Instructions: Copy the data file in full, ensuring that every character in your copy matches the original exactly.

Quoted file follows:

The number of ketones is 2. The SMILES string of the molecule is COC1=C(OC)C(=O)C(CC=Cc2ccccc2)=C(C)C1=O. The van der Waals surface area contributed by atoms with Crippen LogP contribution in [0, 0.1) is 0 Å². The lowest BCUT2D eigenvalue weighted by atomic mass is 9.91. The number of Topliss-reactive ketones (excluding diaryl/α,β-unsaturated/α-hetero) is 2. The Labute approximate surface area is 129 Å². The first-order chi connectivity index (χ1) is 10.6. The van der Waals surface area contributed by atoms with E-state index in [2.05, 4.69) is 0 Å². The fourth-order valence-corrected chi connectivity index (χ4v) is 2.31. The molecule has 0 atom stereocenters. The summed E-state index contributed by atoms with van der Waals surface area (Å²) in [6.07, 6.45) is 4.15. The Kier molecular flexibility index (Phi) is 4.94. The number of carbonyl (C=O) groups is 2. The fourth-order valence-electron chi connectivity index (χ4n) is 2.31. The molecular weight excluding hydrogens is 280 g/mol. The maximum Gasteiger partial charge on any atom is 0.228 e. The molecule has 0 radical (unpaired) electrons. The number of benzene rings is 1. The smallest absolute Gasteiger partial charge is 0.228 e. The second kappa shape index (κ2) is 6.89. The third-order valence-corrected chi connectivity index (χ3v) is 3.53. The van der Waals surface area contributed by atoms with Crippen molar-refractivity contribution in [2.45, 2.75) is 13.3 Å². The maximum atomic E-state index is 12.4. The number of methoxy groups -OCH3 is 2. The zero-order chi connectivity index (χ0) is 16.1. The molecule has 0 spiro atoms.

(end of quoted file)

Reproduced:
The number of ketones is 2. The SMILES string of the molecule is COC1=C(OC)C(=O)C(CC=Cc2ccccc2)=C(C)C1=O. The van der Waals surface area contributed by atoms with Crippen LogP contribution in [0, 0.1) is 0 Å². The lowest BCUT2D eigenvalue weighted by atomic mass is 9.91. The number of Topliss-reactive ketones (excluding diaryl/α,β-unsaturated/α-hetero) is 2. The Labute approximate surface area is 129 Å². The first-order chi connectivity index (χ1) is 10.6. The van der Waals surface area contributed by atoms with E-state index in [2.05, 4.69) is 0 Å². The fourth-order valence-corrected chi connectivity index (χ4v) is 2.31. The molecule has 0 atom stereocenters. The summed E-state index contributed by atoms with van der Waals surface area (Å²) in [6.07, 6.45) is 4.15. The Kier molecular flexibility index (Phi) is 4.94. The number of carbonyl (C=O) groups is 2. The fourth-order valence-electron chi connectivity index (χ4n) is 2.31. The molecular weight excluding hydrogens is 280 g/mol. The maximum Gasteiger partial charge on any atom is 0.228 e. The molecule has 0 radical (unpaired) electrons. The number of benzene rings is 1. The smallest absolute Gasteiger partial charge is 0.228 e. The second kappa shape index (κ2) is 6.89. The third-order valence-corrected chi connectivity index (χ3v) is 3.53. The van der Waals surface area contributed by atoms with Crippen molar-refractivity contribution in [2.45, 2.75) is 13.3 Å². The maximum atomic E-state index is 12.4. The number of methoxy groups -OCH3 is 2. The zero-order chi connectivity index (χ0) is 16.1. The molecule has 0 spiro atoms.